Feeds

Boffins bone up on rover skills as Curiosity speeds to Mars

100-day countdown to touchdown

Next gen security for virtualised datacentres

There are now fewer than a hundred days until the Mars rover Curiosity tries to touch down on the surface of the Red Planet - and boffins at the Jet Propulsion Lab are polishing up their remote driving skills.

At the moment the mission has less than 191 million kilometres (119 million miles*) to go before its scheduled landing early in the morning of 6 August. The one-ton robot, which has been travelling at 21,000 kilometres per hour (13,000MPH) to reach the dusty world, will then start the search for evidence of a wet environment in Mars' early history.

"Every day is one day closer to the most challenging part of this mission," said Pete Theisinger, project manager at JPL.

"Landing an SUV-sized vehicle next to the side of a mountain 85 million miles from home is always stimulating. Our engineering and science teams continue their preparations for that big day and the surface operations to follow."

Mission planners and engineers have just finished a week of simulated rover driving where they sent some of the same commands they will send to the real Curiosity to a test buggy at JPL.

"Our test rover has a central computer identical to Curiosity's currently on its way to Mars," said Eric Aguilar, the mission's top test engineer. "We ran all our commands through it and watched to make sure it drove, took pictures and collected samples as expected by the mission planners. It was a great test and gave us a lot of confidence."

Curiosity will be dropped very gently on Mars near the base of a mountain inside Gale Crater if all goes to plan and will be roaming around taking pictures and collecting samples for two years. ®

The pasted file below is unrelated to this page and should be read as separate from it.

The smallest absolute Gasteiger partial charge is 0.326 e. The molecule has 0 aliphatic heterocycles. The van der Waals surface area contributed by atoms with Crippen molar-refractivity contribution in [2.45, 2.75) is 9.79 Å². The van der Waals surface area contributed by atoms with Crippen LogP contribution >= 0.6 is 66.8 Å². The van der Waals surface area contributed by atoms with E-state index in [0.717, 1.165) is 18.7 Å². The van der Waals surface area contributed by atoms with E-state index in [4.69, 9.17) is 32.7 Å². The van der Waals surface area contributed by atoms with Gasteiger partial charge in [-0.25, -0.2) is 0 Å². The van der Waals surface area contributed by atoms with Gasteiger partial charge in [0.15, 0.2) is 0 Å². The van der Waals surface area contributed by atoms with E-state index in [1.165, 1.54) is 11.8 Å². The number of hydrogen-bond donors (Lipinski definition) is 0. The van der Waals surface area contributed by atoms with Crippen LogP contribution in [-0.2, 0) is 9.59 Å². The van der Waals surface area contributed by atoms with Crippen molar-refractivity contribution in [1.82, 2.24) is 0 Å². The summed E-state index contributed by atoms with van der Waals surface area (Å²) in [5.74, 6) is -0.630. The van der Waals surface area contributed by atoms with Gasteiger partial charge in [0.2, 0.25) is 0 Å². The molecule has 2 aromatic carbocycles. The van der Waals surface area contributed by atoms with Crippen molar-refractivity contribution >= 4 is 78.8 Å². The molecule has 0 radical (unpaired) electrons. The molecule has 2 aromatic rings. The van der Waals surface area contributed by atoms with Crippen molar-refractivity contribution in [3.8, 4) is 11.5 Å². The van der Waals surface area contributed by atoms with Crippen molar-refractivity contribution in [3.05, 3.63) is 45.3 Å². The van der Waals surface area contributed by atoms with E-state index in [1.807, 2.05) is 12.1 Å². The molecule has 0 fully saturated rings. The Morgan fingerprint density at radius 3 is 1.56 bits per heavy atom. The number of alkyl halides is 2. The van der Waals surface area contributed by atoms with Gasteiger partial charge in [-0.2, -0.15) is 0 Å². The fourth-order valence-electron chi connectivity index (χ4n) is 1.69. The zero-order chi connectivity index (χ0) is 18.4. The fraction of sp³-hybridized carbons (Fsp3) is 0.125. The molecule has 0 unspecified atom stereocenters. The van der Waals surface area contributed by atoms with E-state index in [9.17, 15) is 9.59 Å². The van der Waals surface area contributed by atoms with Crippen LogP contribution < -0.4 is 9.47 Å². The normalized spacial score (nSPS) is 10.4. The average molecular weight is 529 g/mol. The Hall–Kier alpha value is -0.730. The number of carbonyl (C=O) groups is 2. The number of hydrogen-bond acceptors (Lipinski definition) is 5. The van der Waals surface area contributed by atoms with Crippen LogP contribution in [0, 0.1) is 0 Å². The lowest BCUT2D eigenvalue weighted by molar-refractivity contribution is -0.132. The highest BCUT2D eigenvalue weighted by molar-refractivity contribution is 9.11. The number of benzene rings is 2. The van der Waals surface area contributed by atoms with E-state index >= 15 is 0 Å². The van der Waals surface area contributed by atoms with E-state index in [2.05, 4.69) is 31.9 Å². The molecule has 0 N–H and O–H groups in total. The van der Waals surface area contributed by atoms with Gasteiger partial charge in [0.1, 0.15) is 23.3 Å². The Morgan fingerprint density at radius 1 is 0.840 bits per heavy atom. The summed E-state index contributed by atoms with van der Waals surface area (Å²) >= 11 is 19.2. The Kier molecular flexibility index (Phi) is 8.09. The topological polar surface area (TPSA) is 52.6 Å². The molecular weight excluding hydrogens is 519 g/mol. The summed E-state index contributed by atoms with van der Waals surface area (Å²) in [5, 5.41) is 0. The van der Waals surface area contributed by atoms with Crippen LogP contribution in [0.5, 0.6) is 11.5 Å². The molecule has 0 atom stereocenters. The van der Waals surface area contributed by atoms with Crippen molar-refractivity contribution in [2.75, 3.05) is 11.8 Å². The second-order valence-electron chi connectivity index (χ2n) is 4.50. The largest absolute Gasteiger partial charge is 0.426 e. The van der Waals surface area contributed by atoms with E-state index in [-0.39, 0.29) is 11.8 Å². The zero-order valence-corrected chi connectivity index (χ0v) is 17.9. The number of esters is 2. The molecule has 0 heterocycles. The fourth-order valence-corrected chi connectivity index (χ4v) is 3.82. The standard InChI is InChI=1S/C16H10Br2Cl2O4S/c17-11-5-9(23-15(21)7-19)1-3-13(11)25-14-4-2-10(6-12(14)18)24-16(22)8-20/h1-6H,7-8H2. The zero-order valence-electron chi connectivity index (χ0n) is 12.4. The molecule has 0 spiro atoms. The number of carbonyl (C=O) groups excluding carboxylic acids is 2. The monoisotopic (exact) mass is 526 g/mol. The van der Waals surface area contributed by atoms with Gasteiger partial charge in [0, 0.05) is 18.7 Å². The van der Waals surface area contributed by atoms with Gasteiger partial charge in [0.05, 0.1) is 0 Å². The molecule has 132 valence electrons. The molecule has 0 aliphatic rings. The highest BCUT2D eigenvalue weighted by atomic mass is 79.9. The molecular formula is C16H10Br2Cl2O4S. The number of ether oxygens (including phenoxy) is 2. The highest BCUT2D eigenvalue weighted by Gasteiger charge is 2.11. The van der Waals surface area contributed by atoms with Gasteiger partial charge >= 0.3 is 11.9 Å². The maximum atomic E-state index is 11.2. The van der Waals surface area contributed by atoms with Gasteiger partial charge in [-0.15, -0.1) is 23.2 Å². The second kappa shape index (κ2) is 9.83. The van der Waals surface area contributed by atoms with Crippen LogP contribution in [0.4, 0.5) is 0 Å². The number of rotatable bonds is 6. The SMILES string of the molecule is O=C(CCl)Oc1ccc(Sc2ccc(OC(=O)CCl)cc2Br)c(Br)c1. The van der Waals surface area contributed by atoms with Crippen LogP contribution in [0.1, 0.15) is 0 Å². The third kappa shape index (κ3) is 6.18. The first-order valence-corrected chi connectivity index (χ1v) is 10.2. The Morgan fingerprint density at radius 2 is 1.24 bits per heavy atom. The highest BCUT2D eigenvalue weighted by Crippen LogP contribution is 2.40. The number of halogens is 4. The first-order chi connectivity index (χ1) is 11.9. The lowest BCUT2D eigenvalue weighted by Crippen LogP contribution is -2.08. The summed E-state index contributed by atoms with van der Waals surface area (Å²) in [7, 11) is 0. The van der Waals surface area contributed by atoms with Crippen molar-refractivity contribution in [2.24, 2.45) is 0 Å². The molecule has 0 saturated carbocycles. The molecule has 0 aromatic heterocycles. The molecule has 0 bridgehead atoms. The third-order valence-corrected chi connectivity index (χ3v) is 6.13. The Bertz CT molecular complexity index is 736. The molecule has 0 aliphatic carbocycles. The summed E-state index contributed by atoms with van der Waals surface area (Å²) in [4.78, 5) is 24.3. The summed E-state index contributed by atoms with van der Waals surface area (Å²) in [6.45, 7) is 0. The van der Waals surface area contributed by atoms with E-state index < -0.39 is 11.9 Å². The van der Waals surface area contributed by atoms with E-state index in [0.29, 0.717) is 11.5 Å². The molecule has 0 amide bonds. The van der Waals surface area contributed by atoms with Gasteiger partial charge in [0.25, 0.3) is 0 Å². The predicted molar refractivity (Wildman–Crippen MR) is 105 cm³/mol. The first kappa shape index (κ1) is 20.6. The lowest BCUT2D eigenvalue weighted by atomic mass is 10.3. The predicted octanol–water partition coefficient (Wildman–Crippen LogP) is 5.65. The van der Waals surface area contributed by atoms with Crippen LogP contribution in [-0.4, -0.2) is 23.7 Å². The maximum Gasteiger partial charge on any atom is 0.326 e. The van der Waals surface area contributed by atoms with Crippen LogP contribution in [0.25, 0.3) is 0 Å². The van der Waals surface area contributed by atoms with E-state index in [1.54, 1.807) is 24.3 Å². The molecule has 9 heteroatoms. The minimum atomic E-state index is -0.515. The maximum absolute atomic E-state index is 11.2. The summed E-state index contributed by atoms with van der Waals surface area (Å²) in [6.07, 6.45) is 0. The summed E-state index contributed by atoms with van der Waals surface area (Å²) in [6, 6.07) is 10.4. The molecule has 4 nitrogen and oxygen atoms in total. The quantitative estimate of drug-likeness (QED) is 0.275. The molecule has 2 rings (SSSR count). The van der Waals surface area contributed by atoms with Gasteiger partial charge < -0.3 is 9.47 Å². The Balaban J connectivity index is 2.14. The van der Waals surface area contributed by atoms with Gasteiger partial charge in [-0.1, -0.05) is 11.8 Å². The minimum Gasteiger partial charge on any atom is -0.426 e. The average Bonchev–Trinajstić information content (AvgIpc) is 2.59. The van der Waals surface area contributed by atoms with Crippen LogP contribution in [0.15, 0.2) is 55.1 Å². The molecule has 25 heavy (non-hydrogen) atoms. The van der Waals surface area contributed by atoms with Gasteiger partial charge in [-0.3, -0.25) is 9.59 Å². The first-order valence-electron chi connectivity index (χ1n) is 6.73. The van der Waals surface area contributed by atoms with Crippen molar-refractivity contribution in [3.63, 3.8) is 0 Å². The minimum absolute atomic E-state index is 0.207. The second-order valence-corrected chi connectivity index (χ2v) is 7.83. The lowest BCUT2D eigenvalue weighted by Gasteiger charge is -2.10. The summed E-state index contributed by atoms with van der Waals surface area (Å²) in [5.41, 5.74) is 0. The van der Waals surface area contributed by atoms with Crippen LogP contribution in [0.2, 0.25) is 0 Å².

Bootnote

* The rover will have travelled 354 million miles over eight and a half months before eventually landing on Mars at a time when the Red Planet is 85 million miles from Earth, thanks to the two planets' orbits around the Sun.

Secure remote control for conventional and virtual desktops

More from The Register

next story
Our LOHAN spaceplane ballocket Kickstarter climbs through £8000
Through 25 per cent but more is needed: Get your UNIQUE rewards!
LOHAN tunes into ultra long range radio
And verily, Vultures shall speak status unto distant receivers
NASA to reformat Opportunity rover's memory from 125 million miles away
Interplanetary admins will back up data and get to work
EOS, Lockheed to track space junk from Oz
WA facility gets laser-eyes out of the fog
Volcanic eruption in Iceland triggers CODE RED aviation warning
Lava-spitting Bárðarbunga prompts action from Met Office
LOHAN Kickstarter breaks NINETEEN THOUSAND of your EARTH POUNDS
That's right, OVER 9,000 beer tokens - and counting
Major cyber attack hits Norwegian oil industry
Statoil, the gas giant behind the Scandie social miracle, targeted
prev story

Whitepapers

Endpoint data privacy in the cloud is easier than you think
Innovations in encryption and storage resolve issues of data privacy and key requirements for companies to look for in a solution.
Implementing global e-invoicing with guaranteed legal certainty
Explaining the role local tax compliance plays in successful supply chain management and e-business and how leading global brands are addressing this.
Advanced data protection for your virtualized environments
Find a natural fit for optimizing protection for the often resource-constrained data protection process found in virtual environments.
Boost IT visibility and business value
How building a great service catalog relieves pressure points and demonstrates the value of IT service management.
Next gen security for virtualised datacentres
Legacy security solutions are inefficient due to the architectural differences between physical and virtual environments.